The first layout felt a little weird in that the two chairs facing each other feel disconnected to the sectional and not very conversational. It does leave a good visual opening to the fireplace but the way that the sectional kicks out doesn’t really work well for TV viewing.

Vicky Ling_ Living room layout_option 2

The second option was the most similar to her current layout in that the sectional and chair stayed in the same position (we moved the chair closer to the sectional) and introduced another chair on the opposite side of the TV. This feels conversational, leaves the fireplace area open to the space but does mean that the side chairs aren’t really facing the TV. That isn’t a total deal breaker, but some people do like their chairs to all face the TV depending on the way they use the room and how much time they spend watching TV there. This was definitely a favorite option of ours.

Vicky Ling_ Living room layout_option 3

Option 3 is the one we prefer the most.  And while it does block the mantel slightly, the chairs speak well to the TV wall and sectional. Ideally the sectional would be a sofa and sit directly opposite the TV, then the side chairs could flank it. But since we have the existing sectional to work with this layout feels like a good balance and is open to the adjacent dining area.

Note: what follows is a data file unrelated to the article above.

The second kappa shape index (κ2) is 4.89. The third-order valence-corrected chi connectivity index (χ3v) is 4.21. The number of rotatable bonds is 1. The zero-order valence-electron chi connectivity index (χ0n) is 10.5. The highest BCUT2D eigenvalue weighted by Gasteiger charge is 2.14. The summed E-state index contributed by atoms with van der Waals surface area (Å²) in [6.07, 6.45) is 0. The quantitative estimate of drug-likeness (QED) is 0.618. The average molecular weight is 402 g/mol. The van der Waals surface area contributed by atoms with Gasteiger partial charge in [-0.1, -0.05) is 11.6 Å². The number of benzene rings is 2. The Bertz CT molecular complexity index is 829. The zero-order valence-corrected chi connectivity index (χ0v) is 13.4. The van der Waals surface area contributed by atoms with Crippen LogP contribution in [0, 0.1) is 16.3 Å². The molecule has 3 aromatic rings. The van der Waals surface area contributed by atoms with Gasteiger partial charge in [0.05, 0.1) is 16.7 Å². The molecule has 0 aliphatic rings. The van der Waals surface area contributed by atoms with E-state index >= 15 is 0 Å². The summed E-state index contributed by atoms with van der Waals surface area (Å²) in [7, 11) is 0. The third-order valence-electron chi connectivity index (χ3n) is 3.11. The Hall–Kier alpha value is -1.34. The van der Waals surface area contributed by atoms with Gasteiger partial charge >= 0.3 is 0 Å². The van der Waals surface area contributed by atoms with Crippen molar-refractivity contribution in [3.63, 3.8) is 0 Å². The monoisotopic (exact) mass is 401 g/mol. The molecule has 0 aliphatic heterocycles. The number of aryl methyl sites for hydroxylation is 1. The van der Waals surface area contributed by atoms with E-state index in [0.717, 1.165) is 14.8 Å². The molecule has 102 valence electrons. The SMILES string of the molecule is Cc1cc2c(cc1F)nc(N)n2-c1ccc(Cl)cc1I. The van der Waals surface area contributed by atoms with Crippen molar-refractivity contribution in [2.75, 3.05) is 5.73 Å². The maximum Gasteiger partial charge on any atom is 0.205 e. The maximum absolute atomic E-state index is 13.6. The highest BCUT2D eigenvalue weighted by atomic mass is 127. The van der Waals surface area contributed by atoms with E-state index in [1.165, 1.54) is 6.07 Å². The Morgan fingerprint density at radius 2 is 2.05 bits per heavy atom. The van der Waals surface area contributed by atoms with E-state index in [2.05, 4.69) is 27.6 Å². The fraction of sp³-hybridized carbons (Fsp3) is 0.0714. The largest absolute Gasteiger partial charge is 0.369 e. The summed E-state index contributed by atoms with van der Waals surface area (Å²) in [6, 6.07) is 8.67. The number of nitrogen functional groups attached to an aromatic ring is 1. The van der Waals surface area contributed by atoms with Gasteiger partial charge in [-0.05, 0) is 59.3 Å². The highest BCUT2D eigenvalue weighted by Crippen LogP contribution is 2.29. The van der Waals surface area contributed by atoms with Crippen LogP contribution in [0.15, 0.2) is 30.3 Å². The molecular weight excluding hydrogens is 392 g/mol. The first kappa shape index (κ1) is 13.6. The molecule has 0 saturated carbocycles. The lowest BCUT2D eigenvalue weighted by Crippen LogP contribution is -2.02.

Vicky Ling_ Living room layout_option 4

As a suggestion we added a low daybed in front of the fireplace. This added more seating whilst being low to the ground which helped with the request of keeping the fireplace/shelves open. While we thought it was a good option, we felt this didn’t feel as cozy since since daybeds typically don’t have a back to them. It also might start to feel very solid and platform-y in there with the day bed and sectional being very angular.  We suggested that Vicky try out both options 2 and 3 in her space to be sure and see what worked best for her, and the way she lives and uses the room.